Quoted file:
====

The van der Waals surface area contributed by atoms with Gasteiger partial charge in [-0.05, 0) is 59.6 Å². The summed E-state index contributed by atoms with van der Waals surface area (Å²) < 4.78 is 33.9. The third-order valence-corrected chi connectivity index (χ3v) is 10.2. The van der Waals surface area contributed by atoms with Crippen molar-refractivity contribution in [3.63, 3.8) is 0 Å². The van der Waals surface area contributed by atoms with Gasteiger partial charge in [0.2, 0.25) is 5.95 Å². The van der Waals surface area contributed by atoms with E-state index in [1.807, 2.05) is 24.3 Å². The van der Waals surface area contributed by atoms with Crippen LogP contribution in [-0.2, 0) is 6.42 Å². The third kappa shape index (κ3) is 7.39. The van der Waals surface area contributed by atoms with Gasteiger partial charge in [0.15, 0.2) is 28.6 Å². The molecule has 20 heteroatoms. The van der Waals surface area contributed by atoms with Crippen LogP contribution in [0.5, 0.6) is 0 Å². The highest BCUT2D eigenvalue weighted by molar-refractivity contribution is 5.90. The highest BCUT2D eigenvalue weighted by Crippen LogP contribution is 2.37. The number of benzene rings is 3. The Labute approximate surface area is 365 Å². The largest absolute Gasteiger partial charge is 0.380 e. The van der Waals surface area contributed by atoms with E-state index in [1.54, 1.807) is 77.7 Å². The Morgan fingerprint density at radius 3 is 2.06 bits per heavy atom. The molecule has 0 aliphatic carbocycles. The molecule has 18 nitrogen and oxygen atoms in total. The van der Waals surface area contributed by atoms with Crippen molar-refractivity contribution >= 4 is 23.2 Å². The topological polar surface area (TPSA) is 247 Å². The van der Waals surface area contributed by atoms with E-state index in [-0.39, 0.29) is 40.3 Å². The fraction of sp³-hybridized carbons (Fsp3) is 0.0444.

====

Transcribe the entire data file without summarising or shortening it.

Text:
The van der Waals surface area contributed by atoms with Gasteiger partial charge in [-0.05, 0) is 59.6 Å². The summed E-state index contributed by atoms with van der Waals surface area (Å²) < 4.78 is 33.9. The third-order valence-corrected chi connectivity index (χ3v) is 10.2. The van der Waals surface area contributed by atoms with Crippen molar-refractivity contribution in [3.63, 3.8) is 0 Å². The van der Waals surface area contributed by atoms with Gasteiger partial charge in [0.2, 0.25) is 5.95 Å². The van der Waals surface area contributed by atoms with E-state index in [1.807, 2.05) is 24.3 Å². The van der Waals surface area contributed by atoms with Crippen LogP contribution in [-0.2, 0) is 6.42 Å². The third kappa shape index (κ3) is 7.39. The van der Waals surface area contributed by atoms with Gasteiger partial charge in [0.15, 0.2) is 28.6 Å². The molecule has 20 heteroatoms. The van der Waals surface area contributed by atoms with Crippen LogP contribution in [0.5, 0.6) is 0 Å². The highest BCUT2D eigenvalue weighted by molar-refractivity contribution is 5.90. The highest BCUT2D eigenvalue weighted by Crippen LogP contribution is 2.37. The number of benzene rings is 3. The Labute approximate surface area is 365 Å². The largest absolute Gasteiger partial charge is 0.380 e. The van der Waals surface area contributed by atoms with E-state index in [1.54, 1.807) is 77.7 Å². The Morgan fingerprint density at radius 3 is 2.06 bits per heavy atom. The molecule has 0 aliphatic carbocycles. The molecule has 18 nitrogen and oxygen atoms in total. The van der Waals surface area contributed by atoms with Crippen molar-refractivity contribution >= 4 is 23.2 Å². The topological polar surface area (TPSA) is 247 Å². The van der Waals surface area contributed by atoms with E-state index in [-0.39, 0.29) is 40.3 Å². The fraction of sp³-hybridized carbons (Fsp3) is 0.0444.